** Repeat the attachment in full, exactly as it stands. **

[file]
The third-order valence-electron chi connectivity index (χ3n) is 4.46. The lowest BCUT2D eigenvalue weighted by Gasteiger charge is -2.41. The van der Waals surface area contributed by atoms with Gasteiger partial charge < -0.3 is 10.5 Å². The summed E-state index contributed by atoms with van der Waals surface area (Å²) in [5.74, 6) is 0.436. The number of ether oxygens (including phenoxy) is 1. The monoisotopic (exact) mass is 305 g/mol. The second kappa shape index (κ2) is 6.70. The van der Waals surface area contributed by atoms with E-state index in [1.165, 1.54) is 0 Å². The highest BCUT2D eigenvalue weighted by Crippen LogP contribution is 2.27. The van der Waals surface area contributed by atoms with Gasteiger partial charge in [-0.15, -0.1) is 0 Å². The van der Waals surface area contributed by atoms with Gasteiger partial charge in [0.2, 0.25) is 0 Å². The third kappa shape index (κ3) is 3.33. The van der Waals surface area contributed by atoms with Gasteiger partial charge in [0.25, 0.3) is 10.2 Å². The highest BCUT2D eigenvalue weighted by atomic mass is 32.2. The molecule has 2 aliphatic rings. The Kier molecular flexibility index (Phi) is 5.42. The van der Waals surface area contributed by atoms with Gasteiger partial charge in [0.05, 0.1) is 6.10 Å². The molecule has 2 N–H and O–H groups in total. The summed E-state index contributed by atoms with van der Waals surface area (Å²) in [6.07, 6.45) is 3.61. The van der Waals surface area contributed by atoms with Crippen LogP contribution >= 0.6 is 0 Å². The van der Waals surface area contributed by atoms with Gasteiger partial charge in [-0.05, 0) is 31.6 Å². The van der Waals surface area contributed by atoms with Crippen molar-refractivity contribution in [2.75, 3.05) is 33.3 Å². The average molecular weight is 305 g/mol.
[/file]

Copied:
The third-order valence-electron chi connectivity index (χ3n) is 4.46. The lowest BCUT2D eigenvalue weighted by Gasteiger charge is -2.41. The van der Waals surface area contributed by atoms with Gasteiger partial charge < -0.3 is 10.5 Å². The summed E-state index contributed by atoms with van der Waals surface area (Å²) in [5.74, 6) is 0.436. The number of ether oxygens (including phenoxy) is 1. The monoisotopic (exact) mass is 305 g/mol. The second kappa shape index (κ2) is 6.70. The van der Waals surface area contributed by atoms with E-state index in [1.165, 1.54) is 0 Å². The highest BCUT2D eigenvalue weighted by Crippen LogP contribution is 2.27. The van der Waals surface area contributed by atoms with Gasteiger partial charge in [-0.15, -0.1) is 0 Å². The van der Waals surface area contributed by atoms with Gasteiger partial charge in [0.2, 0.25) is 0 Å². The third kappa shape index (κ3) is 3.33. The van der Waals surface area contributed by atoms with Gasteiger partial charge in [0.25, 0.3) is 10.2 Å². The highest BCUT2D eigenvalue weighted by atomic mass is 32.2. The molecule has 2 aliphatic rings. The Kier molecular flexibility index (Phi) is 5.42. The van der Waals surface area contributed by atoms with Gasteiger partial charge in [0.05, 0.1) is 6.10 Å². The molecule has 2 N–H and O–H groups in total. The summed E-state index contributed by atoms with van der Waals surface area (Å²) in [6.07, 6.45) is 3.61. The van der Waals surface area contributed by atoms with Crippen LogP contribution >= 0.6 is 0 Å². The van der Waals surface area contributed by atoms with Gasteiger partial charge in [-0.05, 0) is 31.6 Å². The van der Waals surface area contributed by atoms with Crippen molar-refractivity contribution in [2.75, 3.05) is 33.3 Å². The average molecular weight is 305 g/mol.